What Determines Business Performance? John Conway MBA., Business Performance Coach
What Determines Business Performance?
John Conway MBA Business Performance Coach
Email: firstname.lastname@example.org @johnconway855
Knowledge is the source of all competitive advantage in business. It is what a company knows that determines its success. These two statements, gleaned from recent academic research on the drivers of business performance, added fuel to a fire that was ignited many years ago. I sat with four of my siblings on our only couch in our family home watching the 400m hurdles final in the Mexico Olympics in 1968.
The race captured my heart, later it would capture my head as I embarked on a lifelong journey of discovery, enquiring what were the drivers of elite performance in sport and business. All knowledge is the result of learning and starts with a question. My questions were; if knowledge is the source of competitive advantage, how can you manage knowledge to drive business performance? Are there other drivers at play? The answer is yes, there are three core drivers of business performance.
Three Core Drivers of Business Performance
Any business achieves competitive advantage when it first creates and then executes its strategy, by adopting a unique sustainable market position and then exploiting that position by executing its strategy. A business will achieve this goal if it creates a business environment that consistently rewards valuable habits, where motivated and skilled staff know what to do and know why how and when to do it for a specific job role.
There are three core drivers of business performance, knowledge, behaviour and the business environment Behaviour drives performance, the situation drives the behaviour. More specifically our understanding of the goals and our roles in any situation drives the behaviour. The three core drivers improve business performance by the impact they have on valuable behaviour, through three value pathways.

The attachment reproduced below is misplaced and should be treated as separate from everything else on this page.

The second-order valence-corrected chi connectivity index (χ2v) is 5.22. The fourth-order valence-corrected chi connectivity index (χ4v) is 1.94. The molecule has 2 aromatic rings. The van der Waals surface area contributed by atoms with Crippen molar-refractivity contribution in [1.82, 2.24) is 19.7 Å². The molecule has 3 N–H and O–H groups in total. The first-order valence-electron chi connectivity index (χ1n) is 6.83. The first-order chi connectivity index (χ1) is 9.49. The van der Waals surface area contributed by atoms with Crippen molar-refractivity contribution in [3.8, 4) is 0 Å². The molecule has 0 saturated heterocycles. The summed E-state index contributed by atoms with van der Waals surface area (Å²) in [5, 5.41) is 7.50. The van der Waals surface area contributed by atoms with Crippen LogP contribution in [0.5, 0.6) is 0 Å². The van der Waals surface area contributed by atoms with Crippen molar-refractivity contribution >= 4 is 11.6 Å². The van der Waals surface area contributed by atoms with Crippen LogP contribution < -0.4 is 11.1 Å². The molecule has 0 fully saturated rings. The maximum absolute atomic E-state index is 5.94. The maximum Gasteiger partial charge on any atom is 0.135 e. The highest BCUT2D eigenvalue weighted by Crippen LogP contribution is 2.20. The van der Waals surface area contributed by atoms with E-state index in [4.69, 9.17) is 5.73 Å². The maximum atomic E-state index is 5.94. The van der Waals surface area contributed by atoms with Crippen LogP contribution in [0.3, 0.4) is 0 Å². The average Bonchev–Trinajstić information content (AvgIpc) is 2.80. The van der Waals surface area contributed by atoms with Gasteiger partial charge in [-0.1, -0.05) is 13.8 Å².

Value Pathways manage knowledge and goal oriented behaviour in a business environment through generic, cause and effect, patterns of action. By asking the right questions, you can measure how business environment factors start enable and sustain valuable behaviour. All three Pathways are all required to drive performance. This is how each Value Pathway works.
Business Behaviour Pathway
The first driver is behaviour. Behaviour, what we say and do, drives performance. All goal oriented behaviour follows a predictable ABC cause-and-effect pattern of action. Antecedents (A) start and enable a desired Behaviour (B). Consequences (C) sustain the behaviour. Goals start enable and sustain behaviour.
In business behaviour drives performance though a Behaviour Pathway that adds value when it aligns core competences, with core lean processes and core activities that are directed towards a strategic goal to deliver its value proposition. This pathway is generic, is core. It does not matter what business or industry you are in, the Behaviour Pathway applies to you because it adds value by concentrating on the critical few competencies, processes and activities, not the trivial many that you must focus your energies upon to succeed.
The Behaviour Pathway must align with the organisations goals, not the other way around. The goal of managing behaviour is for staff to do the right thing at the right time in the right way to meet their job demands and for them to enjoy it. The context and content of the Behaviour Pathway is unique to each organisation. All behaviour change starts from within and becomes valuable in moments that matter.
The Behaviour Pathway connects all levels in the business, individual, operational and strategic. The Behaviour Pathway is a necessary but insufficient driver of business performance. It must be combined with both Knowledge Pathways and Business Environment Pathways for best effect. Stray from your Behaviour Pathway for long and fail.
Business Performance Cycles
Business performance occurs in two distinctive cycles trying to be better or be different consequently behaviour is managed in organisations in two distinct cycles.
- Maintaining the existing performance outputs by making small incremental changes to existing inputs and processes, trying to be better and
- Attaining new standards of performance by doing different things, changing inputs and processes to achieve new outputs.
The goal of each performance cycle is to either prove or improve performance. Confuse each performance cycle at your peril.